********McNaughton's story is then followed by 'Paedomerphosis' by Caitlin R. Kiernan (Caitlín Rebekah Kiernan: 1964-), and it is the second of the three stories dealing with indie rockers. Annie is a member of the band TranSister and while rehearsing, Annie falls hard for Elsie of the Seven Deadlies. The short-short romance details the rise and fall of Annie's crush until she learns that Elsie is . . . off physically. A story that has some of Lovecraft's tropes, but which doesn't devolve into horror, but does show that those that consider themselves to be on the outskirts of society, can be just as conservative as anybody else.
********'Intruders' by Hugh B. Cave deals with retired cop Tom Carter who has moved to Atlanta to be near his son and daughter. And while there he makes new friends, including the redhaired Millicent Armer. Then one night a trio of thugs break into a neighbor's house and robs and terrorizes them. Scared, Millicent agrees to have Tom sleep over for the next few nights to watch over her house. Things initially start off alright even if Tom starts hearing things, including ghostly versions of "The Miraculous Mandarin" by Bartok. Then that which is haunting Millicent decides to come back physically to revenge a misconceived wrong while the robbing punks pick the wrong house at the wrong time break into. Poor them. Maybe not a great story, but it is a classic pulp horror thrill from a man who wrote right up to his death, and who was responsible for nearly two thousand short stories. I've always been a fan of Hugh B. Cave's (Hugh Barnett Cave: 1910-2004) fiction, and I was a sucker for this one too.
********Novelist, short storyist, publisher, and fan Robert Weinberg (Robert Edward Weinberg: 1946-2016) gives us 'Chant', and hack horror novelist is channel surfing late at night looking for something to rip-off for his next novel when he comes across an infomercial for "Cthulh R’lyeh", an album of religious chants from EOD and the Starry Wisdom Association. And so it goes, research is started, and the writer finds that the use of chants may be a way to bring the Elder Gods into the real world, and the playing of this commercially available version of these chants may be working. A solid bit of fan fiction from an author that was well known for his fan activities, and while this story is more tongue-in-cheek than horror, it is fun none-the-less..
********'Ghoul’s Tale' by fan/publisher/writer Robert M. Price (Robert McNair Price: 1954-) perpetuates itself to be an excerpt from the famed and notorious Necronomicon, Judge Dee edition, and in it Alhazred meets an old acquaintance at Irem the City of Pillars, and damn near doesn't get out alive. This is a solid piece of short non-fact, non-fiction fan fiction by a historian of weird fiction. Price, along with Weinberg, is one of those that was instrumental in keeping the Lovecraftian flame alive throughout the years.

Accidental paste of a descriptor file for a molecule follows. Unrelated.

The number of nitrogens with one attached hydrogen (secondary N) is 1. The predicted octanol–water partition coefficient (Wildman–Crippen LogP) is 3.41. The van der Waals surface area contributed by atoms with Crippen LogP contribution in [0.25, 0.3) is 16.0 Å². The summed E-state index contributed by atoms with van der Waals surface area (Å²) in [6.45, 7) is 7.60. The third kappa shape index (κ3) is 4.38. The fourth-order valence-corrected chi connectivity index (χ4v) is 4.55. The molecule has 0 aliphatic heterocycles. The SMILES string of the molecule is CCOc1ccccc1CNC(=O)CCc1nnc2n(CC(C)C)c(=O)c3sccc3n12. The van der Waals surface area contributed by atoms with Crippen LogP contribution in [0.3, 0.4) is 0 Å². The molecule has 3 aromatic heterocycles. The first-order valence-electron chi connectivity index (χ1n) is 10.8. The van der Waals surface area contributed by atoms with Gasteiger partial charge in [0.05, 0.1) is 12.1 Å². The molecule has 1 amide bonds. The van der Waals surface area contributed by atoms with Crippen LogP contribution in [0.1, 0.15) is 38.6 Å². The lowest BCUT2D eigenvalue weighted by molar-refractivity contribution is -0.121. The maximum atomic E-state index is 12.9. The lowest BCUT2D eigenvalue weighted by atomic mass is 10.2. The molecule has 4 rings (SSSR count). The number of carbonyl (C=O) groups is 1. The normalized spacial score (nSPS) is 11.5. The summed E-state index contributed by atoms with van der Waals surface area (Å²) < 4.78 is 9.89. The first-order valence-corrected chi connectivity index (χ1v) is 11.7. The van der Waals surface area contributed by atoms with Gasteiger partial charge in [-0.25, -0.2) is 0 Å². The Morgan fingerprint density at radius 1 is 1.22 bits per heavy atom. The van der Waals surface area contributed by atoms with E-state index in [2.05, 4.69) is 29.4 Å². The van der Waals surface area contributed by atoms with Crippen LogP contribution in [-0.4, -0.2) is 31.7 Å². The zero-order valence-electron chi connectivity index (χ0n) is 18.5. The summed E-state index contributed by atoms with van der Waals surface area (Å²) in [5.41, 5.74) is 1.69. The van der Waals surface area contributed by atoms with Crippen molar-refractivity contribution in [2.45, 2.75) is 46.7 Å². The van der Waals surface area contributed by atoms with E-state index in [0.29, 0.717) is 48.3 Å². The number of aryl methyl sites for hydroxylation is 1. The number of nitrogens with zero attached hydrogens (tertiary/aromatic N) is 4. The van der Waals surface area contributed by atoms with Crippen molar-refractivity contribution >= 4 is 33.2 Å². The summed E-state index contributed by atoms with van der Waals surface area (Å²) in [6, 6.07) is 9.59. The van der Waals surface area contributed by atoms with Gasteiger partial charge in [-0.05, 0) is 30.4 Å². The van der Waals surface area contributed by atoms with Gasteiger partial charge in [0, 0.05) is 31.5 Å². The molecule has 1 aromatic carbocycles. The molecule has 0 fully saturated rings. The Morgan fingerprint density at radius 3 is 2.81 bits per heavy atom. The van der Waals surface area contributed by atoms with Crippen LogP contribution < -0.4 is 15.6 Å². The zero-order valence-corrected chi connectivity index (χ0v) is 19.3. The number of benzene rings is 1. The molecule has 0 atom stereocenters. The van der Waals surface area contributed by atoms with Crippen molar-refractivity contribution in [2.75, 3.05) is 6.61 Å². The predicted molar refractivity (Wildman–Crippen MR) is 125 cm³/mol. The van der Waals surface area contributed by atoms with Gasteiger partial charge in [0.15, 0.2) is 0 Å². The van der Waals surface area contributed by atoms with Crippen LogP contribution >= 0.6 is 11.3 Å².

********Up next is 'The Next Big Thing' by Rob Suggs, and it is a historical Lovecraftian story about Nyarlathotep's travels across Europe in the time of the Black Death, his dealings with Beethoven’s music, and with today's musical sensation of "Rant". Suggs explores just how Nyarlathotep and his influence on music always seem to precede one disaster after another. And now Nyarlathotep is behind a huge musical festival and soon carnage will reign supreme. A great story, and lesser authors would have turned this story into a full-length novel.
********'The Flautists' by Edward P. Berglund (Edward Paul Berglund: 1942-) is a short-short that gives us our third story dealing with an indie rock band being used by Nyarlathotep to bring about the end of the world. Of course, that's to be expected in an anthology like this, and it's all in the telling that matters. Well done.
********The prolific D. F. Lewis (Desmond Francis Lewis,: 1948-) was going to be the next big thing during the eighties and nineties, although I didn’t fall for the hype. Still, after reading 'Fall From Grace' a reevaluation may be due the man's work. Lewis has a tourist vacationing at a seashore B&B when she has an encounter of the weird and surrealistic kind. Perhaps it's obvious to everyone but me, but I'm not sure as to what has happened at the end, as Lewis has always been one to be obtuse in his fictions, with this story not being much different, still, I liked it.